This was the first show my first hardcore band ever played. I wanted it to sound like a mix of all the bands I was really into at the time, but it really just didn't sound that good at all. It was a pretty hodgepodge cast of characters, most of whom had already grown out of hardcore. The guitar player was really into Bad Brains (old and new), hip hop, and go-go, so his playing style had a bit of a groove element to it. He lives not too far from me these days and our circles of friends intersect a bit so I still see him around from time to time. The bass player was the first kid into any kind of punk or hardcore that I met when I started at UMBC. He took me to my first Baldwin Hall and 9:30 Club (the old one) shows. After college he headed west to fight forest fires and I believe that's what he's still doing. We've unfortunately lost touch over the years. The drummer pretty much had nothing to do with punk or hardcore but was up for anything, and just loved music, no matter what kind it was. He would end up being my roommate off and on for many years and I still see him around town from time to time as well. You'll only get to hear the demo if I ever break edge and get really drunk, so don't hold your breath.
We were a last minute addition to this show thanks to my friend John Waszak (Johnny X at the time), who sang for Prisoner of Conscience and I had met at UMBC. That's why the font for our name is different than the others. I was new to Photoshop and that was the closest I could get to Samhain lettering. I'm not sure who's house this show was at but I was psyched to get added cuz I was super into Underneath at the time. Members played in or went on to play in Longshot, No Justice, and Ampersand. Paul even got an offer to play drums for Hatebreed but he passed it up. The singer kind of dropped off the face of the earth after they broke up. No idea what he's up to these days. One of these days I'll get around to ripping that demo. This was my first time catching De Nada, and while they killed it, they were far from the machine of destruction they would become a couple years later.
Wednesday, March 3, 2010
July 11th, 1997: Better Than a Thousand, Battery, Ten Yard Fight, Eyelid, Youngblood @ Fraternal Order of Eagles Hall, Fairless Hills, PA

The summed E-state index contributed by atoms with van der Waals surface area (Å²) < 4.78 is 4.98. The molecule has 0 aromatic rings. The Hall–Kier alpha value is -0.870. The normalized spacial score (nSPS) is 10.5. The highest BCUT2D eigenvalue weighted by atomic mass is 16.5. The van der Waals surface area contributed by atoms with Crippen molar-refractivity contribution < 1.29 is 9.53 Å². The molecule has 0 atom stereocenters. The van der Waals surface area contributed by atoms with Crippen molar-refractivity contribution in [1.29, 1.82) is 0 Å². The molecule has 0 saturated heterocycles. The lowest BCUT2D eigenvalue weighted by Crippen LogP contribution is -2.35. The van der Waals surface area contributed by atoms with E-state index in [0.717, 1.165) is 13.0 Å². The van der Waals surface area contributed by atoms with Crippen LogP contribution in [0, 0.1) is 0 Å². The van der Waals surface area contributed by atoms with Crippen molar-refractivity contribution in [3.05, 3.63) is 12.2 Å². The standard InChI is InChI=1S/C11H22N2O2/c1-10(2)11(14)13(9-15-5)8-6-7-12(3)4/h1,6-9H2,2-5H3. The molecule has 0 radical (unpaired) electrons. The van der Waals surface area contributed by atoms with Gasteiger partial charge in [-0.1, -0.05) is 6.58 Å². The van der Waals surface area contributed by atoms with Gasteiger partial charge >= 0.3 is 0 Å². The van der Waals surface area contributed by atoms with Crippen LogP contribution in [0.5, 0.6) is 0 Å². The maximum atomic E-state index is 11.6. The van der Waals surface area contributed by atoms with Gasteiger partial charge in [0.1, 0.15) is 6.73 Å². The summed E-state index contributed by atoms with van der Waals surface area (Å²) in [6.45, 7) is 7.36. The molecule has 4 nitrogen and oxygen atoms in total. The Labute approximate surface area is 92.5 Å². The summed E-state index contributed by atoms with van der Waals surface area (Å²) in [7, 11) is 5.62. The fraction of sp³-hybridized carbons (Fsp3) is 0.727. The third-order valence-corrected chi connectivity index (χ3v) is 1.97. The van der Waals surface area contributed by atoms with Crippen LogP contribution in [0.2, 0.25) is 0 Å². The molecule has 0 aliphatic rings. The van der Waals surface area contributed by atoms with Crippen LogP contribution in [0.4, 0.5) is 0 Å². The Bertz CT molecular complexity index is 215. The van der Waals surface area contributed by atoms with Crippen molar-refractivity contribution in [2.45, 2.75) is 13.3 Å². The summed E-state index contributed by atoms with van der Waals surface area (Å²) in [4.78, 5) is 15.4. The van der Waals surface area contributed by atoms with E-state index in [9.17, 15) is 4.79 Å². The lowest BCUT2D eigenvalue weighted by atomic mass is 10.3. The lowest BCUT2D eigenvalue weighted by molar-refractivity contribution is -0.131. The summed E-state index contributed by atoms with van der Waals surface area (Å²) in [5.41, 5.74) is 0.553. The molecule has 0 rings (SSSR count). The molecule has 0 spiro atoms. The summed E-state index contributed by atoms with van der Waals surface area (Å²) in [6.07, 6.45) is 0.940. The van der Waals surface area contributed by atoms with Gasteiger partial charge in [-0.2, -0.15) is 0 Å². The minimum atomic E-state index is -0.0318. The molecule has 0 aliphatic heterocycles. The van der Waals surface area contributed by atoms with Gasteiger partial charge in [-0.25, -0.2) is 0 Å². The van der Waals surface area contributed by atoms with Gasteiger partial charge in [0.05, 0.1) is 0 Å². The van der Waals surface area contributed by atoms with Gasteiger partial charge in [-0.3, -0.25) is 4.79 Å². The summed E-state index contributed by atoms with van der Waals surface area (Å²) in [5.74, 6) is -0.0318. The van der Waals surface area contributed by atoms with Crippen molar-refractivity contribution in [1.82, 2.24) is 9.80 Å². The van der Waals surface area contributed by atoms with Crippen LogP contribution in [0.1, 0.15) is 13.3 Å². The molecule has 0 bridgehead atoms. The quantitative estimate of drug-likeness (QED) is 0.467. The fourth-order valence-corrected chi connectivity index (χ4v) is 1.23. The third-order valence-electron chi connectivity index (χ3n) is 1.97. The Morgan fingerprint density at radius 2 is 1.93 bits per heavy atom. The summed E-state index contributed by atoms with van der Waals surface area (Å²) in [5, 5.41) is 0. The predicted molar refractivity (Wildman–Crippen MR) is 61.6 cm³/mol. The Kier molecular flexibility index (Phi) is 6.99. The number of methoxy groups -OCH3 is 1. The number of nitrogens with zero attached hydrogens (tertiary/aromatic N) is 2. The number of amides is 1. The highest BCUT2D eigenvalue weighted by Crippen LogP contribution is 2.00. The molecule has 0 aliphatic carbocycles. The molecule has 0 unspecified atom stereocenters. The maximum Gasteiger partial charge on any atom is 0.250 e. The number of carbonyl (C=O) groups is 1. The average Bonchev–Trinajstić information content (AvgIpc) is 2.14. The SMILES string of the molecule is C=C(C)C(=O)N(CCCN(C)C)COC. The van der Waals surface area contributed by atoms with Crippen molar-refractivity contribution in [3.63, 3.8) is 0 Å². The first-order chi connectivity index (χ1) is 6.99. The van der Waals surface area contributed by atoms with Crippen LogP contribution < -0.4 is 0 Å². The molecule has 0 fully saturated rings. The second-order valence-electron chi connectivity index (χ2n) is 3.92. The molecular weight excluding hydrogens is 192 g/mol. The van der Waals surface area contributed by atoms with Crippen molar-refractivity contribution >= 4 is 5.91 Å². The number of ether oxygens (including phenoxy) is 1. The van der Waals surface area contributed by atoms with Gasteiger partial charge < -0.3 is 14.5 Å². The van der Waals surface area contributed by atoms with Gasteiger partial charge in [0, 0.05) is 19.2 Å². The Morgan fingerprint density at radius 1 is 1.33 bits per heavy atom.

A month later and another trip back home for the weekend so I can hit this show up. By this time all my friends from high school that I used to go to shows with had either moved away or grown out of hardcore so I went to this one by myself. (There was a pretty good crew of us from Hunterdon Central that would hit up shows every weekend and to this day I'm the only one that is still straightedge and I can count on one hand the number that are at all still somewhat involved in hardcore or punk.) Battery was one of my favorite bands at the time and even though I had been living 40 minutes from DC for a few years, I was without a car for most of that so this was my first time seeing them. This was also my first time getting to see the much-hyped Better Than a Thousand. I don't remember anything about Youngblood (any connection to the label of the same name?). Eyelid did nothing for me. If I remember correctly they were a precursor to Adamantium, and basically sounded like a less realized version of that band. Heavy music but nothing memorable or interesting about it. Ten Yard Fight was probably my least favorite of that late 90s crop of youth crew revival bands. I thought their demo was decent but I'd much rather listen to Floorpunch, In My Eyes, or Atari. I actually don't remember anything about their set from this show. Battery were fucking great. They had a totally different energy than a lot of hardcore bands of the time. They came off as a lot more intelligent and compassionate than most others and that was something I really gravitated towards. "Go Back to the Gym" and "The Factory" were highlights of their set for me. I picked up the navy blue shirt with the vertical stripes on the front and the DC flag and "where it all began" print on the back at this show. Most people seem to be more into the tour shirt but green/yellow were never my colors. Better Than a Thousand were pretty excellent at this show. The first album was out and everyone knew the words front to back. I do remember thinking Ray's choice of track pants as attire was a bit goofy. What can I say? I'm a jeans or cut-offs and a t-shirt kinda guy. If I remember correctly the pics used for the Value Driven layout were from this show. This was a great venue for a big hardcore show. Spacious, but not too big, with a nice sized stage. I feel like I remember a couple other shows getting booked here around the time but I can't remember if they actually happened or not.